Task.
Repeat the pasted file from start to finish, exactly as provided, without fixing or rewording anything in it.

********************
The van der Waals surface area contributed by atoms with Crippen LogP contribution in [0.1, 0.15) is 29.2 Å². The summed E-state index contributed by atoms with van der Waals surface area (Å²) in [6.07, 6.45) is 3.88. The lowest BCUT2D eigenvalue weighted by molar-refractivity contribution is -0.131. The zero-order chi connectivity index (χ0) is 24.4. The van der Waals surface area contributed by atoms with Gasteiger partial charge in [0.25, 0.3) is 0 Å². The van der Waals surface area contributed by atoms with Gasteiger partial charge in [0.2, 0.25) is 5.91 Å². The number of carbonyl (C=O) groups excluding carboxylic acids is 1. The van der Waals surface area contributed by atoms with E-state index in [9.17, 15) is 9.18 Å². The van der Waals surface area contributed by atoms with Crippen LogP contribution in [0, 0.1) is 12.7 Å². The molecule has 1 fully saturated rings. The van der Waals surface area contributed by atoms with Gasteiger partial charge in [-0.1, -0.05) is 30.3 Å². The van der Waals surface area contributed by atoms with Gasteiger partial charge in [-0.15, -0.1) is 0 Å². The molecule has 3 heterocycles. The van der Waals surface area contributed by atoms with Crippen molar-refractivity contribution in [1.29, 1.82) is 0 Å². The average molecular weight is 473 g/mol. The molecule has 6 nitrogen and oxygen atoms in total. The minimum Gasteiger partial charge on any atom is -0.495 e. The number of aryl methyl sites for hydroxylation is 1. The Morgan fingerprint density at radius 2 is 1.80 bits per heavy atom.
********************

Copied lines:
The van der Waals surface area contributed by atoms with Crippen LogP contribution in [0.1, 0.15) is 29.2 Å². The summed E-state index contributed by atoms with van der Waals surface area (Å²) in [6.07, 6.45) is 3.88. The lowest BCUT2D eigenvalue weighted by molar-refractivity contribution is -0.131. The zero-order chi connectivity index (χ0) is 24.4. The van der Waals surface area contributed by atoms with Gasteiger partial charge in [0.25, 0.3) is 0 Å². The van der Waals surface area contributed by atoms with Gasteiger partial charge in [0.2, 0.25) is 5.91 Å². The number of carbonyl (C=O) groups excluding carboxylic acids is 1. The van der Waals surface area contributed by atoms with E-state index in [9.17, 15) is 9.18 Å². The van der Waals surface area contributed by atoms with Crippen LogP contribution in [0, 0.1) is 12.7 Å². The molecule has 1 fully saturated rings. The van der Waals surface area contributed by atoms with Gasteiger partial charge in [-0.1, -0.05) is 30.3 Å². The van der Waals surface area contributed by atoms with Gasteiger partial charge in [-0.15, -0.1) is 0 Å². The molecule has 3 heterocycles. The van der Waals surface area contributed by atoms with Crippen molar-refractivity contribution in [1.29, 1.82) is 0 Å². The average molecular weight is 473 g/mol. The molecule has 6 nitrogen and oxygen atoms in total. The minimum Gasteiger partial charge on any atom is -0.495 e. The number of aryl methyl sites for hydroxylation is 1. The Morgan fingerprint density at radius 2 is 1.80 bits per heavy atom.